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Mizzou’s offense disappears in the second half as they fall to Memphis 70-55

In a battle of Tigers, Memphis prevailed behind a suffocating defensive performance.

Cal Tobias/Rock M Nation

With under two minutes left and Memphis up by 16, Jesus Carralero had a wide open layup. He’d spun off of a smaller Memphis defender in the post, and there was nothing else between him and the basket other than oxygen.

He missed.

It was an encapsulation of a rough offensive night for Mizzou, who crumbled in the second half after a promising first half.

The start to Friday’s game was completely different from the end. Offensively, the ball was popping early on for the home Tigers. Whether it was a dump off, kickout or swing, the ball found the hands of several Mizzou jerseys on several scoring possessions. Their constant movement on offense was more apparent due to Memphis’ isolation-heavy offense on the other end of the court.

Cal Tobias/Rock M Nation

Defensively, Mizzou was popping the ball out of Memphis’ grasp frequently. Despite Memphis possessing a size advantage, they struggled maintaining possession. Mizzou continuously got their hands in passing lanes and knocked the ball out of a blue jersey’s grasp a handful of times.

However, the half belonged to Sean East II. After leading the Tigers in points against Arkansas-Pine Bluff on Monday with 21, East came out the gates firing on Friday. The graduate guard dropped 14 in the first half, which included five makes on his first seven shot attempts.

East was oozing confidence with the ball in his hands. Similarly to Monday, he attacked the basket with, at most, minimal fear of contact; in fact, he was often the one initiating it. East also took advantage of busted defensive coverages by Memphis, which led to an open layup and an open three. The Tigers led 33-26 at halftime.

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The second half saw the script flip immediately, as Memphis was finally able to take advantage of their superior height. They knocked down a pair of threes over outstretched arms of smaller white jerseys, and Memphis was able to generate frequent paint touches as well as makes. With Missouri unable to generate open looks against a suddenly smothering Memphis defense, the road Tigers opened the half on a 17-2 run to take a ten point lead that only ballooned from there.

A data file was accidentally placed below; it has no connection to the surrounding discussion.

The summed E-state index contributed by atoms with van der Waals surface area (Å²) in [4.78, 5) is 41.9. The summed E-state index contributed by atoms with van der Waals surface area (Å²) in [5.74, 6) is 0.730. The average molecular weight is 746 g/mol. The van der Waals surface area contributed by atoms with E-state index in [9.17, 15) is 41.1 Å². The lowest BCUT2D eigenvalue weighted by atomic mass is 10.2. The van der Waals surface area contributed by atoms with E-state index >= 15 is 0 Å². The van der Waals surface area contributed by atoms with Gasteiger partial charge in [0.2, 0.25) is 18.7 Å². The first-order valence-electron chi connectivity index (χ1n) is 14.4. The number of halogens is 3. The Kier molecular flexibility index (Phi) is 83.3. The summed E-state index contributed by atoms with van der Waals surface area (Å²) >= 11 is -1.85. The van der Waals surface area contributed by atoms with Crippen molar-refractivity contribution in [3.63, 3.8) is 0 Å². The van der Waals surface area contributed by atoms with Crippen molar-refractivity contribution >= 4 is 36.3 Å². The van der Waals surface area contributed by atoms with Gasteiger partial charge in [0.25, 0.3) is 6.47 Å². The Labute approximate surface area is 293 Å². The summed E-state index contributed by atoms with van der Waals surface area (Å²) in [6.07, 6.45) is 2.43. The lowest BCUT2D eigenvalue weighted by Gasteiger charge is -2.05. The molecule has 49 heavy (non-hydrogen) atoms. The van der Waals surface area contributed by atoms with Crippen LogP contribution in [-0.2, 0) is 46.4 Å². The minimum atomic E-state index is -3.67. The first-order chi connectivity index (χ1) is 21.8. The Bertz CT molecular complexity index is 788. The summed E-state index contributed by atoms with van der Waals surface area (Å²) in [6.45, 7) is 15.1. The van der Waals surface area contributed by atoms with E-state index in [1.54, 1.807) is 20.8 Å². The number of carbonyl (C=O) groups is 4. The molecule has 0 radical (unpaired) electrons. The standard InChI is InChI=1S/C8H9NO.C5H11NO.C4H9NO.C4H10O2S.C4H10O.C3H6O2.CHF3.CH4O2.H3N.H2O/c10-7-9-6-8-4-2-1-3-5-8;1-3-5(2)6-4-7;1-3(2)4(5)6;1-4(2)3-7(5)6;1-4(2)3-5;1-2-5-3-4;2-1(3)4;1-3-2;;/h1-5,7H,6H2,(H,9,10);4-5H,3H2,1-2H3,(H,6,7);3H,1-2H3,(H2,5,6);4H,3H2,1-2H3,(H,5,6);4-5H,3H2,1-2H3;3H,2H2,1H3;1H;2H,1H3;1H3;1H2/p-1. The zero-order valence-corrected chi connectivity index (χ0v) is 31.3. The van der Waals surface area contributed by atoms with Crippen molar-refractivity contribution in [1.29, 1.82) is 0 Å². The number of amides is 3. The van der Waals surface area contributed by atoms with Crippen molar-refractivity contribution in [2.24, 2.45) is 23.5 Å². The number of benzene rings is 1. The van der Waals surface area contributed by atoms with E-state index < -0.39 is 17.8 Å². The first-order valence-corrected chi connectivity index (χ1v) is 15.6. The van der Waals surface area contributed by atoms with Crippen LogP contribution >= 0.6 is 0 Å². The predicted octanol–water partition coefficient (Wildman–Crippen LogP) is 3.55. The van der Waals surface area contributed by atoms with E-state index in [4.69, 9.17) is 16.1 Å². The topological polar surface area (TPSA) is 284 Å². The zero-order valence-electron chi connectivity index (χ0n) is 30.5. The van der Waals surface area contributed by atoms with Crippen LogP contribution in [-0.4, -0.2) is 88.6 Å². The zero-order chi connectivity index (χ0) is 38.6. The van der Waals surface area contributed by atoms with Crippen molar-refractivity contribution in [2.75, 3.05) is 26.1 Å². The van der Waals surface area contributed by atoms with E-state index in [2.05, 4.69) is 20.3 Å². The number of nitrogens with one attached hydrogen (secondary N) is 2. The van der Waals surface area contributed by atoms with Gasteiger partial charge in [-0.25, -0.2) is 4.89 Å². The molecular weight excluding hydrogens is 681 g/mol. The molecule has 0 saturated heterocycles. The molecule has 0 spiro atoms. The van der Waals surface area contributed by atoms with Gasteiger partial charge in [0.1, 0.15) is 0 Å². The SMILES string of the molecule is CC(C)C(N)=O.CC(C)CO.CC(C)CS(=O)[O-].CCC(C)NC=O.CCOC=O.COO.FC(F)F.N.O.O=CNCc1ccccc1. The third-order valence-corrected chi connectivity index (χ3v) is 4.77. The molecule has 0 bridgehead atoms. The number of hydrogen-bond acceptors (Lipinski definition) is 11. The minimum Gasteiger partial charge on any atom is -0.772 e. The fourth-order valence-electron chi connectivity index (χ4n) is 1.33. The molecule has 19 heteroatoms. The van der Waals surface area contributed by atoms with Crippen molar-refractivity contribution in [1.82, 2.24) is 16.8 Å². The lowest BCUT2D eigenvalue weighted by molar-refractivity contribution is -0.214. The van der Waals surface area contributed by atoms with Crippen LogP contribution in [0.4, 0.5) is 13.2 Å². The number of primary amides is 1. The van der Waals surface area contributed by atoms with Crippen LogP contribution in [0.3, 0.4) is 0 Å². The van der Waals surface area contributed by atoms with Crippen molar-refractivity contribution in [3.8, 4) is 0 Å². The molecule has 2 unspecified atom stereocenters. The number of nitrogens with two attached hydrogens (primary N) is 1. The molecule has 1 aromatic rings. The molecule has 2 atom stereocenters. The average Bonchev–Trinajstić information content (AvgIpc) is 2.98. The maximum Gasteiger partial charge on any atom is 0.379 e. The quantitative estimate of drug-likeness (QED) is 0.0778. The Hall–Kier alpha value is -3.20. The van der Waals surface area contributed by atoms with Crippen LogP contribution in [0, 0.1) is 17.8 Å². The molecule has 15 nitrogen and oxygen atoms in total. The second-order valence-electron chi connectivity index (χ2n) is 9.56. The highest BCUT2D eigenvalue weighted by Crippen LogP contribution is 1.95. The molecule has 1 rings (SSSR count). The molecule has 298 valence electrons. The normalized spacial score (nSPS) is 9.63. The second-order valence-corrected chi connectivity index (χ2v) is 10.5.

“That core nucleus of the game, I thought Memphis was able to win,” Gates said. “We got eight or nine stops, and we weren’t able to capitalize on the advantages that we created by coming {down} with the rebound, getting the open looks that we got.”

There were a handful of possessions where Mizzou could’ve taken back momentum, but they kept coming up empty-handed. The movement and passing that was ever-present in the first half almost disappeared entirely in the second half. The home Tigers shot just 5/26 in the final 10 minutes and struggled mightily on the glass, while Memphis kept finding a plethora of open opportunities around the basket. Final score: Memphis 70, Mizzou 55.

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Despite being shut out in the second half, East led the way with 14 points, followed by Noah Carter with 10. Everyone not named Nick Honor or Sean East shot a combined 2/21 from three. Caleb Grill had the worst shooting struggles throughout the night of anyone, shooting just 2/11 from the field and 1/8 from three.

However, Gates continuously mentioned how his team needs to remain confident shooting the ball going forward.

“Shoot it! Keep shooting it. That is my message,” Gates said. “I’ve seen these same shots go in consistently.”

The Columbia Tigers will complete a three-game home stand against Southern Illinois-Edwardsville (1-1) on Monday at 7:00 p.m. CST on the SEC Network+ before heading to the Twin Cities for a battle with Minnesota on Thursday.